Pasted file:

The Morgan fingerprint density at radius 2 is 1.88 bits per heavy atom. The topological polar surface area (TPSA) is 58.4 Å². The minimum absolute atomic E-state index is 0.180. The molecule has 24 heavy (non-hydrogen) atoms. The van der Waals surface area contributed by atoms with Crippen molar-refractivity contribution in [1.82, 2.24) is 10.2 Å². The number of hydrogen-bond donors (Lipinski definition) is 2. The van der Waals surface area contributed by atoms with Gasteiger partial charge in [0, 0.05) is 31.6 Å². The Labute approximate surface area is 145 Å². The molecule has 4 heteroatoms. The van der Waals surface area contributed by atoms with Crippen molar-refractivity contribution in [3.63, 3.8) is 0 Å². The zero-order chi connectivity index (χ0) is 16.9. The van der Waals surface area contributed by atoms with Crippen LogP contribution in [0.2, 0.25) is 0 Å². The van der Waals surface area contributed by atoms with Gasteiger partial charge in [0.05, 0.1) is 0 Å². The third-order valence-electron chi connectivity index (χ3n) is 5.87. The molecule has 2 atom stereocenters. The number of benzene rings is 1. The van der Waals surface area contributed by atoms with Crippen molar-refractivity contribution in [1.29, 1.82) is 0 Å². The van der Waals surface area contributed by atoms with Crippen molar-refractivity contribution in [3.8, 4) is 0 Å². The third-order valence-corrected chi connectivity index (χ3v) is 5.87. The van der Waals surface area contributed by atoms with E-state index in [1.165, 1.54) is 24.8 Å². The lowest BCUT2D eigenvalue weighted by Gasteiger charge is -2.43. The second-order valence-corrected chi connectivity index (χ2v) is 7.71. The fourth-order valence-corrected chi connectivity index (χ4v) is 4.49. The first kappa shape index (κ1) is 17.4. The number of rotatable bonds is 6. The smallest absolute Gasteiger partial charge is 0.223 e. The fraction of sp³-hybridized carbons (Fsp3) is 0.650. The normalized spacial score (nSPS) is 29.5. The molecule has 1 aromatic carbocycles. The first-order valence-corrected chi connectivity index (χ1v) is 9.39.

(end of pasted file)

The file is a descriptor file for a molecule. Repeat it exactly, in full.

The Morgan fingerprint density at radius 2 is 1.88 bits per heavy atom. The topological polar surface area (TPSA) is 58.4 Å². The minimum absolute atomic E-state index is 0.180. The molecule has 24 heavy (non-hydrogen) atoms. The van der Waals surface area contributed by atoms with Crippen molar-refractivity contribution in [1.82, 2.24) is 10.2 Å². The number of hydrogen-bond donors (Lipinski definition) is 2. The van der Waals surface area contributed by atoms with Gasteiger partial charge in [0, 0.05) is 31.6 Å². The Labute approximate surface area is 145 Å². The molecule has 4 heteroatoms. The van der Waals surface area contributed by atoms with Crippen molar-refractivity contribution in [3.63, 3.8) is 0 Å². The zero-order chi connectivity index (χ0) is 16.9. The van der Waals surface area contributed by atoms with Crippen LogP contribution in [0.2, 0.25) is 0 Å². The van der Waals surface area contributed by atoms with Gasteiger partial charge in [0.05, 0.1) is 0 Å². The third-order valence-electron chi connectivity index (χ3n) is 5.87. The molecule has 2 atom stereocenters. The number of benzene rings is 1. The van der Waals surface area contributed by atoms with Crippen molar-refractivity contribution in [1.29, 1.82) is 0 Å². The van der Waals surface area contributed by atoms with Crippen molar-refractivity contribution in [3.8, 4) is 0 Å². The third-order valence-corrected chi connectivity index (χ3v) is 5.87. The van der Waals surface area contributed by atoms with E-state index in [1.165, 1.54) is 24.8 Å². The lowest BCUT2D eigenvalue weighted by Gasteiger charge is -2.43. The second-order valence-corrected chi connectivity index (χ2v) is 7.71. The fourth-order valence-corrected chi connectivity index (χ4v) is 4.49. The first kappa shape index (κ1) is 17.4. The number of rotatable bonds is 6. The smallest absolute Gasteiger partial charge is 0.223 e. The fraction of sp³-hybridized carbons (Fsp3) is 0.650. The normalized spacial score (nSPS) is 29.5. The molecule has 1 aromatic carbocycles. The first-order valence-corrected chi connectivity index (χ1v) is 9.39.